We're currently using Docker for development and are currently looking at how we can use Docker also to run our software in other environments such as staging and production.

What we do now is that we compile our Java software with Jenkins and then - in the very same Jenkins build - also build a Docker image which the Java software will run in using docker-compose.

Now, after the Docker image has been built we need to get that image over to the (remote) Docker host where the software is to run. This remote Docker host is NOT the same host as the one Jenkins runs on. I believe we can do that by following the accepted answer for this question.

However, once the image has been copied to the Docker Host - how do we start that image with docker-compose? The image we've copied is just the image - not the docker-compose.yml files or Dockerfile for that matter.

  • Consider setting up a private Docker registry. Oct 17, 2016 at 14:03

3 Answers 3


Would personally setup a private Docker registry or use private repos on Dockerhub for example. This can also mean that Dockerhub itself can do image builds (on their servers or your own) and then submit them to he repo with the tag "latest" when it has succeeded - very helpful IMO.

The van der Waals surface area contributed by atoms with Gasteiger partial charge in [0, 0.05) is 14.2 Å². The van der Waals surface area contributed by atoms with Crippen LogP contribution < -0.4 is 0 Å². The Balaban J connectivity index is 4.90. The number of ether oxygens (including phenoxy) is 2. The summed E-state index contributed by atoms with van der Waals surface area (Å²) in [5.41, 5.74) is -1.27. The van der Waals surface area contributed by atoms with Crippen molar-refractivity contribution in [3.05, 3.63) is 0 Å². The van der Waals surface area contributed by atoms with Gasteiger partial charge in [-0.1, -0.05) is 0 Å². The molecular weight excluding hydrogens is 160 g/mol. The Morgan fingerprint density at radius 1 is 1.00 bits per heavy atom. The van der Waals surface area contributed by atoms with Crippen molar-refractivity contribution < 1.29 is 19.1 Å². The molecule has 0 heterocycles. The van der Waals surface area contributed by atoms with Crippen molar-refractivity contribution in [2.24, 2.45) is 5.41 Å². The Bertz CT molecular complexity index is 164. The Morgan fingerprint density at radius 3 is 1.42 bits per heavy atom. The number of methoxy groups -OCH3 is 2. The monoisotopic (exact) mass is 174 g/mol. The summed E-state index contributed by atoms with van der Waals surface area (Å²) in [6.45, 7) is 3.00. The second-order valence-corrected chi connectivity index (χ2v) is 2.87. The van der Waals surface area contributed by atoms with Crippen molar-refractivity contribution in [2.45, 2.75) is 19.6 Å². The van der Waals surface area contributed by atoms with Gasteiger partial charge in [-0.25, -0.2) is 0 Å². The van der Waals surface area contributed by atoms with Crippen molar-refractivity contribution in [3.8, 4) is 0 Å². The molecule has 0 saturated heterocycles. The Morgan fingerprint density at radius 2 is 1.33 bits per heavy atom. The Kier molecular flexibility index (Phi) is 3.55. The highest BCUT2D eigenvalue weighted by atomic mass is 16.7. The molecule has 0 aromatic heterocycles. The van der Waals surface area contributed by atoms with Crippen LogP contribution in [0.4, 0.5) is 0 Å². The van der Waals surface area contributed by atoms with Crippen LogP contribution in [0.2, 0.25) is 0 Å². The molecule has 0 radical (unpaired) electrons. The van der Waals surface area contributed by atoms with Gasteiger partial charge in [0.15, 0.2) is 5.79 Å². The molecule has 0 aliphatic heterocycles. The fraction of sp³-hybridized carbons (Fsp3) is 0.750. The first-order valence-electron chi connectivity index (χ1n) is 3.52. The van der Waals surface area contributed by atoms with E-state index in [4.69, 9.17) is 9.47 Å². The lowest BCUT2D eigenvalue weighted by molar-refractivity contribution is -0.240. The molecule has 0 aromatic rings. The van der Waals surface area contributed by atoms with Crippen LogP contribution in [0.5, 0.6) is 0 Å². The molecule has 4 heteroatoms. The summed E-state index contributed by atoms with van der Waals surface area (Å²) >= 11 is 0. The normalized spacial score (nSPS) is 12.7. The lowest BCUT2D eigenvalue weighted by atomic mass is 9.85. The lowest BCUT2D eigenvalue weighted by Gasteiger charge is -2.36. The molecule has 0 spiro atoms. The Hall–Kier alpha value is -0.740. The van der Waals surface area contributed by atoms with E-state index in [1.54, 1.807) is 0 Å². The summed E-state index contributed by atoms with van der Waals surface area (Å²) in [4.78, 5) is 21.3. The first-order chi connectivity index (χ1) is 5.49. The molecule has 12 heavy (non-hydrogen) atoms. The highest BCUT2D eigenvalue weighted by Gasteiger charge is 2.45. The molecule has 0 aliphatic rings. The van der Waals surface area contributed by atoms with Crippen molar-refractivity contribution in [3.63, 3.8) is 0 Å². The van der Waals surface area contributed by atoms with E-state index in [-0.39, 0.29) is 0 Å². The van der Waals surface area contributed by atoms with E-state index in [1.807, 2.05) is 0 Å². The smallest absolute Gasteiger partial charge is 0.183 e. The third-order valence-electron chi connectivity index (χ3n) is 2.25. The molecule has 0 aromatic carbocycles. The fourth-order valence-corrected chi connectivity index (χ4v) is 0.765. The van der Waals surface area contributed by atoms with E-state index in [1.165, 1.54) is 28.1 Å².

You can configure docker daemon on your Docker host to listen on TCP port rather than the /var/run/docker.sock socket. You just need to run dockerd on that host with one extra parameter:

-H tcp://<IP>:<PORT>

See the documentation for details.

Once you have that, you can tell docker-compose on your Jenkins node to connect to remote daemon over TCP rather than using local socket by providing the same -H flag pointing to your Docker host and port.

This way any docker containers will be started on that machine.


If you're running on Linux, you don't have to directly install Docker in the container at all. You can bind mount the docker binary (usually at /usr/bin/docker) directly. Note that bind mounting the socket does not give you a totally new Docker, but rather access to the existing Docker daemon from inside the container. If you want to bake in the Docker binary to an image you could always make one called laoyumi/docker or something and then to "quickly" get access to it in another image you just start the Dockerfile with from laoyumi/docker.

  • 1
    ...but what I don't understand is how do I start the Docker image on the (remote) Docker Host? The image was built on the Jenkins server, and I'm not copying docker-compose.yml or Dockerfile to the (remote) Docker Host.
    – sbrattla
    Oct 17, 2016 at 7:28

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